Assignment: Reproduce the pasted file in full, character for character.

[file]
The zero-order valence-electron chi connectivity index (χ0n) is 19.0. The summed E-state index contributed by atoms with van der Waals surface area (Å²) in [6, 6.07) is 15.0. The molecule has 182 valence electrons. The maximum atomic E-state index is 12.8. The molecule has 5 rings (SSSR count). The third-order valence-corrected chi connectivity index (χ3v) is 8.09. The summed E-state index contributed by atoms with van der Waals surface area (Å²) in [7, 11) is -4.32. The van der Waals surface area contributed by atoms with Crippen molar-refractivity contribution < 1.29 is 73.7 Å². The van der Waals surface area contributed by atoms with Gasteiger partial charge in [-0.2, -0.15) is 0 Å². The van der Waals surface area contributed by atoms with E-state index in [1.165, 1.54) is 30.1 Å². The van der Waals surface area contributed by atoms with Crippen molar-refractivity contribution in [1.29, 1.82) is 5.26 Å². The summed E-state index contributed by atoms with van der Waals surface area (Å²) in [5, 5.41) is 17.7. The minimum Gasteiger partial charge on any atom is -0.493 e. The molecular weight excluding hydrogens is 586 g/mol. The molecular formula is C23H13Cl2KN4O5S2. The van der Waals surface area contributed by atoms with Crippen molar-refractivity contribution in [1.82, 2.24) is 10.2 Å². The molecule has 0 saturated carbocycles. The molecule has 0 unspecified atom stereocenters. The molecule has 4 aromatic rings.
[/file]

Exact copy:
The zero-order valence-electron chi connectivity index (χ0n) is 19.0. The summed E-state index contributed by atoms with van der Waals surface area (Å²) in [6, 6.07) is 15.0. The molecule has 182 valence electrons. The maximum atomic E-state index is 12.8. The molecule has 5 rings (SSSR count). The third-order valence-corrected chi connectivity index (χ3v) is 8.09. The summed E-state index contributed by atoms with van der Waals surface area (Å²) in [7, 11) is -4.32. The van der Waals surface area contributed by atoms with Crippen molar-refractivity contribution < 1.29 is 73.7 Å². The van der Waals surface area contributed by atoms with Gasteiger partial charge in [-0.2, -0.15) is 0 Å². The van der Waals surface area contributed by atoms with E-state index in [1.165, 1.54) is 30.1 Å². The van der Waals surface area contributed by atoms with Crippen molar-refractivity contribution in [1.29, 1.82) is 5.26 Å². The summed E-state index contributed by atoms with van der Waals surface area (Å²) in [5, 5.41) is 17.7. The minimum Gasteiger partial charge on any atom is -0.493 e. The molecular weight excluding hydrogens is 586 g/mol. The molecular formula is C23H13Cl2KN4O5S2. The van der Waals surface area contributed by atoms with Crippen molar-refractivity contribution in [1.82, 2.24) is 10.2 Å². The molecule has 0 saturated carbocycles. The molecule has 0 unspecified atom stereocenters. The molecule has 4 aromatic rings.